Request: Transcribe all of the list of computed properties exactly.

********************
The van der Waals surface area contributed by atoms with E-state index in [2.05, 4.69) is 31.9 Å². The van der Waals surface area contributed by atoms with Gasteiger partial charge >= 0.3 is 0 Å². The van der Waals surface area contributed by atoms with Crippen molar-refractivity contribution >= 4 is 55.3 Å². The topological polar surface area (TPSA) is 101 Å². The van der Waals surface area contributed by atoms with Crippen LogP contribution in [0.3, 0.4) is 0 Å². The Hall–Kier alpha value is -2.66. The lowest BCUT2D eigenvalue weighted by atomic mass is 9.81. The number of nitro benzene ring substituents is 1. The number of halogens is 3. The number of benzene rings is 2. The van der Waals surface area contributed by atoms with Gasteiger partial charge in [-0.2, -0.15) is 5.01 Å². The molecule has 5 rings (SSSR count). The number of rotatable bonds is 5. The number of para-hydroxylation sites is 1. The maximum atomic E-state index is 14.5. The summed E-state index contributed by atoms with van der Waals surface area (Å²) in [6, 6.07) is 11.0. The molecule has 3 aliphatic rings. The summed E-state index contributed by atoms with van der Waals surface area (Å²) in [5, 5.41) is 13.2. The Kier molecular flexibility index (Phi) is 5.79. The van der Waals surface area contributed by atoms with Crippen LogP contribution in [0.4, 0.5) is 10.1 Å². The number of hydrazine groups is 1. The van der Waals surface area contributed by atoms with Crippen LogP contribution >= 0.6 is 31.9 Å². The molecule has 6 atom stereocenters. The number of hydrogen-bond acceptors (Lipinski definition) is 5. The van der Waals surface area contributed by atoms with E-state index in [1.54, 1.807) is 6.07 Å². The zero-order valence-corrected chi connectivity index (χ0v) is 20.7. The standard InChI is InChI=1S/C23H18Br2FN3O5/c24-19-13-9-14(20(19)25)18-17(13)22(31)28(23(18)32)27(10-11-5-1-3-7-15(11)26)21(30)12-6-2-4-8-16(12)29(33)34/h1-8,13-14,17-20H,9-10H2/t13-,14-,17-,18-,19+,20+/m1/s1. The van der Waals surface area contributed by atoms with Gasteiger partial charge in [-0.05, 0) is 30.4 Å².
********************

The van der Waals surface area contributed by atoms with E-state index in [2.05, 4.69) is 31.9 Å². The van der Waals surface area contributed by atoms with Gasteiger partial charge >= 0.3 is 0 Å². The van der Waals surface area contributed by atoms with Crippen molar-refractivity contribution >= 4 is 55.3 Å². The topological polar surface area (TPSA) is 101 Å². The van der Waals surface area contributed by atoms with Crippen LogP contribution in [0.3, 0.4) is 0 Å². The Hall–Kier alpha value is -2.66. The lowest BCUT2D eigenvalue weighted by atomic mass is 9.81. The number of nitro benzene ring substituents is 1. The number of halogens is 3. The number of benzene rings is 2. The van der Waals surface area contributed by atoms with Gasteiger partial charge in [-0.2, -0.15) is 5.01 Å². The molecule has 5 rings (SSSR count). The number of rotatable bonds is 5. The number of para-hydroxylation sites is 1. The maximum atomic E-state index is 14.5. The summed E-state index contributed by atoms with van der Waals surface area (Å²) in [6, 6.07) is 11.0. The molecule has 3 aliphatic rings. The summed E-state index contributed by atoms with van der Waals surface area (Å²) in [5, 5.41) is 13.2. The Kier molecular flexibility index (Phi) is 5.79. The van der Waals surface area contributed by atoms with Crippen LogP contribution in [0.4, 0.5) is 10.1 Å². The number of hydrazine groups is 1. The van der Waals surface area contributed by atoms with Crippen LogP contribution >= 0.6 is 31.9 Å². The molecule has 6 atom stereocenters. The number of hydrogen-bond acceptors (Lipinski definition) is 5. The van der Waals surface area contributed by atoms with E-state index in [1.54, 1.807) is 6.07 Å². The zero-order valence-corrected chi connectivity index (χ0v) is 20.7. The standard InChI is InChI=1S/C23H18Br2FN3O5/c24-19-13-9-14(20(19)25)18-17(13)22(31)28(23(18)32)27(10-11-5-1-3-7-15(11)26)21(30)12-6-2-4-8-16(12)29(33)34/h1-8,13-14,17-20H,9-10H2/t13-,14-,17-,18-,19+,20+/m1/s1. The van der Waals surface area contributed by atoms with Gasteiger partial charge in [-0.05, 0) is 30.4 Å².